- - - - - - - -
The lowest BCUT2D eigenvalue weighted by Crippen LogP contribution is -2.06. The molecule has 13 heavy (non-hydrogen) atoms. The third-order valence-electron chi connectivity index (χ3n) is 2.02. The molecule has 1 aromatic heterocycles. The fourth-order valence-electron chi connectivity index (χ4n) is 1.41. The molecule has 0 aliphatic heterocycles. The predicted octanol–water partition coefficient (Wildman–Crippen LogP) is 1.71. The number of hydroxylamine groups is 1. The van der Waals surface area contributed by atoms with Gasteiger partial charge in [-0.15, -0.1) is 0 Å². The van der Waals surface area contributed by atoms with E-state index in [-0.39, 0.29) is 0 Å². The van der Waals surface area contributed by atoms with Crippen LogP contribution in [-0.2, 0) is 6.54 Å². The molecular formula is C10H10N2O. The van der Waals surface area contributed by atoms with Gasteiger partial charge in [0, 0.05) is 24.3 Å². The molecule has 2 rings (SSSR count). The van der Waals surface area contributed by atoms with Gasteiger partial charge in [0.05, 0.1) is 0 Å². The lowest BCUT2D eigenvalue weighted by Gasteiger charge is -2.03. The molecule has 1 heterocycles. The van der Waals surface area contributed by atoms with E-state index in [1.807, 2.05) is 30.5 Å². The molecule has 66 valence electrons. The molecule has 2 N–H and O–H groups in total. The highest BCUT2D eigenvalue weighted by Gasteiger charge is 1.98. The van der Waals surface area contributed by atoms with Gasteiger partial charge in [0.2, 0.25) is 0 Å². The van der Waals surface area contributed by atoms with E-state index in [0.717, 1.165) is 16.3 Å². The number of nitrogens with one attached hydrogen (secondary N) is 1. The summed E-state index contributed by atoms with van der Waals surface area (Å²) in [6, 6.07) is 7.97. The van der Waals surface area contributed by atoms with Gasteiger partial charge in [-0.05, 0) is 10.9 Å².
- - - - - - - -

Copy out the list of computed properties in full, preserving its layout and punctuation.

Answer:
The lowest BCUT2D eigenvalue weighted by Crippen LogP contribution is -2.06. The molecule has 13 heavy (non-hydrogen) atoms. The third-order valence-electron chi connectivity index (χ3n) is 2.02. The molecule has 1 aromatic heterocycles. The fourth-order valence-electron chi connectivity index (χ4n) is 1.41. The molecule has 0 aliphatic heterocycles. The predicted octanol–water partition coefficient (Wildman–Crippen LogP) is 1.71. The number of hydroxylamine groups is 1. The van der Waals surface area contributed by atoms with Gasteiger partial charge in [-0.15, -0.1) is 0 Å². The van der Waals surface area contributed by atoms with E-state index in [-0.39, 0.29) is 0 Å². The van der Waals surface area contributed by atoms with Crippen LogP contribution in [-0.2, 0) is 6.54 Å². The molecular formula is C10H10N2O. The van der Waals surface area contributed by atoms with Gasteiger partial charge in [0, 0.05) is 24.3 Å². The molecule has 2 rings (SSSR count). The van der Waals surface area contributed by atoms with Gasteiger partial charge in [0.05, 0.1) is 0 Å². The lowest BCUT2D eigenvalue weighted by Gasteiger charge is -2.03. The molecule has 1 heterocycles. The van der Waals surface area contributed by atoms with E-state index in [1.807, 2.05) is 30.5 Å². The molecule has 66 valence electrons. The molecule has 2 N–H and O–H groups in total. The highest BCUT2D eigenvalue weighted by Gasteiger charge is 1.98. The van der Waals surface area contributed by atoms with Gasteiger partial charge in [0.2, 0.25) is 0 Å². The van der Waals surface area contributed by atoms with E-state index in [0.717, 1.165) is 16.3 Å². The number of nitrogens with one attached hydrogen (secondary N) is 1. The summed E-state index contributed by atoms with van der Waals surface area (Å²) in [6, 6.07) is 7.97. The van der Waals surface area contributed by atoms with Gasteiger partial charge in [-0.05, 0) is 10.9 Å².